The reasons women do not own land include a perception that society is patriarchal, women risk divorce if they ask for land, there is not enough land, and women do not feel the need to own land. Women also cite cumbersome government processes for their low levels of ownership, lack of support to implement laws providing for the rights of women, and concern in families that women owning land will deprive the family of an asset in the event of remarriage (Alden Wiley et al. 2008).


The Ministry of Land Reform and Management is the main government entity that oversees all land-related issues. It has four departments: the Survey Department, Department of Land Reform and Management, Land Management Training Center and the Department of Land Information and Archive. The Survey Department and Department of Land Reform each have 129 offices under them. A separate Land Use Council has been established to implement the land use program.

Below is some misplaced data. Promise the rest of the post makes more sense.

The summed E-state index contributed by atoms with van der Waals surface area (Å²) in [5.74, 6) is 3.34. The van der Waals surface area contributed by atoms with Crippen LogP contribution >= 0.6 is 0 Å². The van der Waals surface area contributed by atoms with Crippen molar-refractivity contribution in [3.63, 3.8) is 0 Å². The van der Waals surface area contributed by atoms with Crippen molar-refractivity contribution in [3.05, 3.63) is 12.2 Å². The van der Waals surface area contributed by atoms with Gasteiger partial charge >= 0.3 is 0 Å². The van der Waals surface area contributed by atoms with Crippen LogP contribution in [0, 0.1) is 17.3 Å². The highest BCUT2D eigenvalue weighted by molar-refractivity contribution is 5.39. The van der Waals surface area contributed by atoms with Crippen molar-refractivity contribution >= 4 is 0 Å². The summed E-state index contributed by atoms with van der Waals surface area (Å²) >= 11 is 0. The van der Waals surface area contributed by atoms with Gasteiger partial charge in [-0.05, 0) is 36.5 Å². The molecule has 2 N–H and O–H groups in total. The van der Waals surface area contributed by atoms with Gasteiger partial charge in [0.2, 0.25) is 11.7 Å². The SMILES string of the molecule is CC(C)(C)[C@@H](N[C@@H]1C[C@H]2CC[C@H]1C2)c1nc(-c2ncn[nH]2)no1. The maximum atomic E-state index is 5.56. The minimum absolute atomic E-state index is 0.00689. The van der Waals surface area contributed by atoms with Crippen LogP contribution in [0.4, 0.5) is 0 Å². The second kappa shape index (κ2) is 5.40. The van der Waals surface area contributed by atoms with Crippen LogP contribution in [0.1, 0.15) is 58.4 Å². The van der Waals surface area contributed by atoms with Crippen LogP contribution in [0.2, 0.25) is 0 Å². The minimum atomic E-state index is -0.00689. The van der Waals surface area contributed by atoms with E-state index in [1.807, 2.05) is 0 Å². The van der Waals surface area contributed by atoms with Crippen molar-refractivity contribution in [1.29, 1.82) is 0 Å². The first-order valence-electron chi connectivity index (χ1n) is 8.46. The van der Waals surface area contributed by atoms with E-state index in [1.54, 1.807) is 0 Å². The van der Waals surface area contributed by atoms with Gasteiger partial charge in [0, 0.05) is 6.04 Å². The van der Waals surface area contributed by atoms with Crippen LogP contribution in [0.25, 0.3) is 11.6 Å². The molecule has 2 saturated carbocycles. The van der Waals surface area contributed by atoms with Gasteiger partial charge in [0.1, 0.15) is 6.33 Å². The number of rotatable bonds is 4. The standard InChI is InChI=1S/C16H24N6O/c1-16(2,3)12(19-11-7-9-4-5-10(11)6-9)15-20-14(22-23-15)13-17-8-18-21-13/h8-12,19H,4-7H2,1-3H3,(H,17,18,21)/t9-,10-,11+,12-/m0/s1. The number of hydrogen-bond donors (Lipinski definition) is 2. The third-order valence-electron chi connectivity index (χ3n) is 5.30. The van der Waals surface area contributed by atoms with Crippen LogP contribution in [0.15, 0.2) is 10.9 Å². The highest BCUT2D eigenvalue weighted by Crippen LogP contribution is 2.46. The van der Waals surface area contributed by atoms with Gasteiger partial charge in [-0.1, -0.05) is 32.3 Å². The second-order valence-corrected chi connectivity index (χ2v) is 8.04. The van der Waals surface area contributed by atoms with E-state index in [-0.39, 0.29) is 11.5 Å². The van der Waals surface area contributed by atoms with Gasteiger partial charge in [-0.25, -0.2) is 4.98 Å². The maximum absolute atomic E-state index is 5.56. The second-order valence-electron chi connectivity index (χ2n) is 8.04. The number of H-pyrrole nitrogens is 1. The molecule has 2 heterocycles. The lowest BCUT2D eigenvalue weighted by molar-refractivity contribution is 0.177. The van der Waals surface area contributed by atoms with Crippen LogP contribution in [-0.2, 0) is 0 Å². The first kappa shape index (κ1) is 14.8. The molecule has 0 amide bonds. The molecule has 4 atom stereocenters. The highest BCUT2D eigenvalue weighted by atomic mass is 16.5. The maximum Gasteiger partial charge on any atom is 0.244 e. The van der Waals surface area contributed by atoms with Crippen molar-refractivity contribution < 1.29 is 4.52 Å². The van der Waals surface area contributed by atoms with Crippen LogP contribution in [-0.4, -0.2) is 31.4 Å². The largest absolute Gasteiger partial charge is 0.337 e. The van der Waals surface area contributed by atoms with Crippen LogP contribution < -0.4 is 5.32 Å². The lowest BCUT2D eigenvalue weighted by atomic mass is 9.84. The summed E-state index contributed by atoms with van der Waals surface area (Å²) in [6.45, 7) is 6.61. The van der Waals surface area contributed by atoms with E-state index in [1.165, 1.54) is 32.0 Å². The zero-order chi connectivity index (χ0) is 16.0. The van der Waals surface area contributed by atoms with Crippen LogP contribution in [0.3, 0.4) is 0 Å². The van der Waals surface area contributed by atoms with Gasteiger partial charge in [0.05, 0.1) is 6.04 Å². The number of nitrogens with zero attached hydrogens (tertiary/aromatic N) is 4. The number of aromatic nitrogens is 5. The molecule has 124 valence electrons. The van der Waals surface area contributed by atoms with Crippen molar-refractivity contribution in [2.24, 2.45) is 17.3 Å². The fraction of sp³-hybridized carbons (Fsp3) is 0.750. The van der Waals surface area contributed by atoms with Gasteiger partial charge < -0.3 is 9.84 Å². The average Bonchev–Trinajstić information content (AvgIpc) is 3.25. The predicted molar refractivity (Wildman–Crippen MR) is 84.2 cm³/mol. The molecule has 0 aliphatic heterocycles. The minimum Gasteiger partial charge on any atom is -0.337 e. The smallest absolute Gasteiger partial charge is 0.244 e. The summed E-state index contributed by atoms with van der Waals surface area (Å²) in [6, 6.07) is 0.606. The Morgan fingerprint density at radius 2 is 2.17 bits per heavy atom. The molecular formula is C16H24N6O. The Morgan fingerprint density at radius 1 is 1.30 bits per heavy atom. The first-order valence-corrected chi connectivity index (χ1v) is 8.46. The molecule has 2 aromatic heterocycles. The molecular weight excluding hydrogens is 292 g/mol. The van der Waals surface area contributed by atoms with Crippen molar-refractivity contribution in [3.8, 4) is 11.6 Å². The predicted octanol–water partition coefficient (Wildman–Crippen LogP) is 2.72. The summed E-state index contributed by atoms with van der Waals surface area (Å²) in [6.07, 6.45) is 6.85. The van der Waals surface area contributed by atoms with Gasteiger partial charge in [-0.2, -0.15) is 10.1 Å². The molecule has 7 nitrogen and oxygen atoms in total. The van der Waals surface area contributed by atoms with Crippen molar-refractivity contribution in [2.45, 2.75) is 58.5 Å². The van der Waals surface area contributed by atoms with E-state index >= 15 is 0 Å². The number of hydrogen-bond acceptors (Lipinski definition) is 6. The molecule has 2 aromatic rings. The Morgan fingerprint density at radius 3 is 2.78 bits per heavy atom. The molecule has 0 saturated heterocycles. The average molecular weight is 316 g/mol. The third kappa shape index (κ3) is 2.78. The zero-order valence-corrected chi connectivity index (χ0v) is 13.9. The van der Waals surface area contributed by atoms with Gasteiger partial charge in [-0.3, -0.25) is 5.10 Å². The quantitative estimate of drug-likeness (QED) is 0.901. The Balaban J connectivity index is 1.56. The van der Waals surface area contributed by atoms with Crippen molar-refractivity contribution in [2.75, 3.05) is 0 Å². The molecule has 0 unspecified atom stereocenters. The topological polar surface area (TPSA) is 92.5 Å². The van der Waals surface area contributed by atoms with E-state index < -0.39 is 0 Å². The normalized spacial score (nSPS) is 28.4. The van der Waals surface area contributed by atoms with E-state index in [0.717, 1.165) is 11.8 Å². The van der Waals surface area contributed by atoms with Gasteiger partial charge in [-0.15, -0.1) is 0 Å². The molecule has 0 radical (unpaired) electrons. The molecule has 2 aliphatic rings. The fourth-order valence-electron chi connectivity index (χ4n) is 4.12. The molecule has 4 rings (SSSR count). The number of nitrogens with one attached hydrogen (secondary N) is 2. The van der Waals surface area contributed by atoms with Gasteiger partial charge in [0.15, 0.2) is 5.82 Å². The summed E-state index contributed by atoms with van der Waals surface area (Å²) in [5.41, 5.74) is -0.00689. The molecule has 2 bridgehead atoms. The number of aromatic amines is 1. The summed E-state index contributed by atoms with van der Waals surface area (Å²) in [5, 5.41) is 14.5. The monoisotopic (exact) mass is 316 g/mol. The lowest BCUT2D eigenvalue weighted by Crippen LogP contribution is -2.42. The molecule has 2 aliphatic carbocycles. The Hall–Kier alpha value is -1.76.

These institutions have a number of problems that hamper their efficiency. Firstly, they lack the manpower; particularly skilled human resources including surveyors and engineers with technical expertise required for the volume and nature of the work that needs to get carried out. Secondly, they lack investment in building capacity of their existing staff. There have been cases where tasks which took a couple hours using traditional methods now take 2-3 days due to staff’s technical limitations and unfamiliarity with the digital transition. Thirdly, the cadastral mapping method that is currently used is very expensive and slow. Faster and cheaper methods that serve the same purpose exist and should be used. For example, mountainous cadastral mapping can be done using drones or Google imagery; while other location-appropriate methods should be used for different parts of the country. Furthermore, context-based land administration should be adopted. The Fit-For-Purpose Land Administration approach would be faster and cheaper than the existing traditional methods and would also forego the current limitations on formal and informal land tenure systems. This would thus make implementation of new policies and realization of goals for better land governance initiated by the new Constitution, proposed Land Policy and new Local Governance Act in light of the new government system much more effective. (Jagat Deuja. CSRC. Personal Interview. November 1, 2017)